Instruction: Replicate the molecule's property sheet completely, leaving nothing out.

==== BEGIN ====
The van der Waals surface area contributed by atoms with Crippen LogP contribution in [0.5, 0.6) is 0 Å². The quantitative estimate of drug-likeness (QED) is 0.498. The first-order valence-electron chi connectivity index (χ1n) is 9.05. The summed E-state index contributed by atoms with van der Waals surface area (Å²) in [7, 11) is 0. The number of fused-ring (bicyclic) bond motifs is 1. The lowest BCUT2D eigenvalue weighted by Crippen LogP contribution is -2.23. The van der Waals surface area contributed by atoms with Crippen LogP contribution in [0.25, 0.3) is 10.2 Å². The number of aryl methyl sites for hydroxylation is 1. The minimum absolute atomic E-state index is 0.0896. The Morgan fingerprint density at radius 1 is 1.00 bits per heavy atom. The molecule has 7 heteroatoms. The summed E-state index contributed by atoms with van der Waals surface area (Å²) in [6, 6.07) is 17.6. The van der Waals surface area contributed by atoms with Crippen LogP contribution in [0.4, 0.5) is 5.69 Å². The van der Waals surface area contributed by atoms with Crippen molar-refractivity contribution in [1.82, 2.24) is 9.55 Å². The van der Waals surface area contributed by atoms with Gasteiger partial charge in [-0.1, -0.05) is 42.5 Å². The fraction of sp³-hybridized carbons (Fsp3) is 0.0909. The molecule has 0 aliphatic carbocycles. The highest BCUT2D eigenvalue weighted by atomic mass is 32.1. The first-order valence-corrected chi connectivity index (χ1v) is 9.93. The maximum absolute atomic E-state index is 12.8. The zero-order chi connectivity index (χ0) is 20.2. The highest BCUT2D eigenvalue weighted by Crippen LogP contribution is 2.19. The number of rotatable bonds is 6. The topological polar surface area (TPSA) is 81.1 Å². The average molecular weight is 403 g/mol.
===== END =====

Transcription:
The van der Waals surface area contributed by atoms with Crippen LogP contribution in [0.5, 0.6) is 0 Å². The quantitative estimate of drug-likeness (QED) is 0.498. The first-order valence-electron chi connectivity index (χ1n) is 9.05. The summed E-state index contributed by atoms with van der Waals surface area (Å²) in [7, 11) is 0. The number of fused-ring (bicyclic) bond motifs is 1. The lowest BCUT2D eigenvalue weighted by Crippen LogP contribution is -2.23. The van der Waals surface area contributed by atoms with Crippen LogP contribution in [0.25, 0.3) is 10.2 Å². The number of aryl methyl sites for hydroxylation is 1. The minimum absolute atomic E-state index is 0.0896. The Morgan fingerprint density at radius 1 is 1.00 bits per heavy atom. The molecule has 7 heteroatoms. The summed E-state index contributed by atoms with van der Waals surface area (Å²) in [6, 6.07) is 17.6. The van der Waals surface area contributed by atoms with Crippen LogP contribution in [0.4, 0.5) is 5.69 Å². The van der Waals surface area contributed by atoms with Crippen molar-refractivity contribution in [1.82, 2.24) is 9.55 Å². The van der Waals surface area contributed by atoms with Gasteiger partial charge in [-0.1, -0.05) is 42.5 Å². The fraction of sp³-hybridized carbons (Fsp3) is 0.0909. The molecule has 0 aliphatic carbocycles. The highest BCUT2D eigenvalue weighted by atomic mass is 32.1. The first-order valence-corrected chi connectivity index (χ1v) is 9.93. The maximum absolute atomic E-state index is 12.8. The zero-order chi connectivity index (χ0) is 20.2. The highest BCUT2D eigenvalue weighted by Crippen LogP contribution is 2.19. The number of rotatable bonds is 6. The topological polar surface area (TPSA) is 81.1 Å². The average molecular weight is 403 g/mol.